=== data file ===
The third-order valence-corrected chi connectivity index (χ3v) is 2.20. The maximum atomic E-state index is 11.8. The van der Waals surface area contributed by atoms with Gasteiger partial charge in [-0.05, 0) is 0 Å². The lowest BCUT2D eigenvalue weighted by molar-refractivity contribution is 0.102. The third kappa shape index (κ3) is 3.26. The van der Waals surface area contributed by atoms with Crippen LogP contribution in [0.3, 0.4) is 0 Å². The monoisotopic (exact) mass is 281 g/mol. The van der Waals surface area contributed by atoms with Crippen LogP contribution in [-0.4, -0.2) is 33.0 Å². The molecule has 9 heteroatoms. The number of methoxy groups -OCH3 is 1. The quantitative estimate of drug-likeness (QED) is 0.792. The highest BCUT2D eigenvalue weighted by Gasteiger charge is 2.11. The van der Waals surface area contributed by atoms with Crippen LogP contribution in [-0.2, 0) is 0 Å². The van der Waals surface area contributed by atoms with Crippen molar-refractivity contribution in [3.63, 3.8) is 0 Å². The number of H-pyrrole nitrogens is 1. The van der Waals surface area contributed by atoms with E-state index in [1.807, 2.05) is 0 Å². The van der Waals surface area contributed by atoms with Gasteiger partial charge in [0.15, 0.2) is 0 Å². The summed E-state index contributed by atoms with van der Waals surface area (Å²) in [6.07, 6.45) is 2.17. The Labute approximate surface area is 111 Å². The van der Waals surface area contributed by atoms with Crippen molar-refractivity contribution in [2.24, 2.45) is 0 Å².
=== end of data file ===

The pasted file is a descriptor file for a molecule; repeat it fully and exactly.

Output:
The third-order valence-corrected chi connectivity index (χ3v) is 2.20. The maximum atomic E-state index is 11.8. The van der Waals surface area contributed by atoms with Gasteiger partial charge in [-0.05, 0) is 0 Å². The lowest BCUT2D eigenvalue weighted by molar-refractivity contribution is 0.102. The third kappa shape index (κ3) is 3.26. The van der Waals surface area contributed by atoms with Crippen LogP contribution in [0.3, 0.4) is 0 Å². The monoisotopic (exact) mass is 281 g/mol. The van der Waals surface area contributed by atoms with Crippen LogP contribution in [-0.4, -0.2) is 33.0 Å². The molecule has 9 heteroatoms. The number of methoxy groups -OCH3 is 1. The quantitative estimate of drug-likeness (QED) is 0.792. The highest BCUT2D eigenvalue weighted by Gasteiger charge is 2.11. The van der Waals surface area contributed by atoms with Crippen LogP contribution in [-0.2, 0) is 0 Å². The van der Waals surface area contributed by atoms with Crippen molar-refractivity contribution in [3.63, 3.8) is 0 Å². The number of H-pyrrole nitrogens is 1. The van der Waals surface area contributed by atoms with E-state index in [1.807, 2.05) is 0 Å². The van der Waals surface area contributed by atoms with Gasteiger partial charge in [0.15, 0.2) is 0 Å². The summed E-state index contributed by atoms with van der Waals surface area (Å²) in [6.07, 6.45) is 2.17. The Labute approximate surface area is 111 Å². The van der Waals surface area contributed by atoms with Crippen molar-refractivity contribution in [2.24, 2.45) is 0 Å².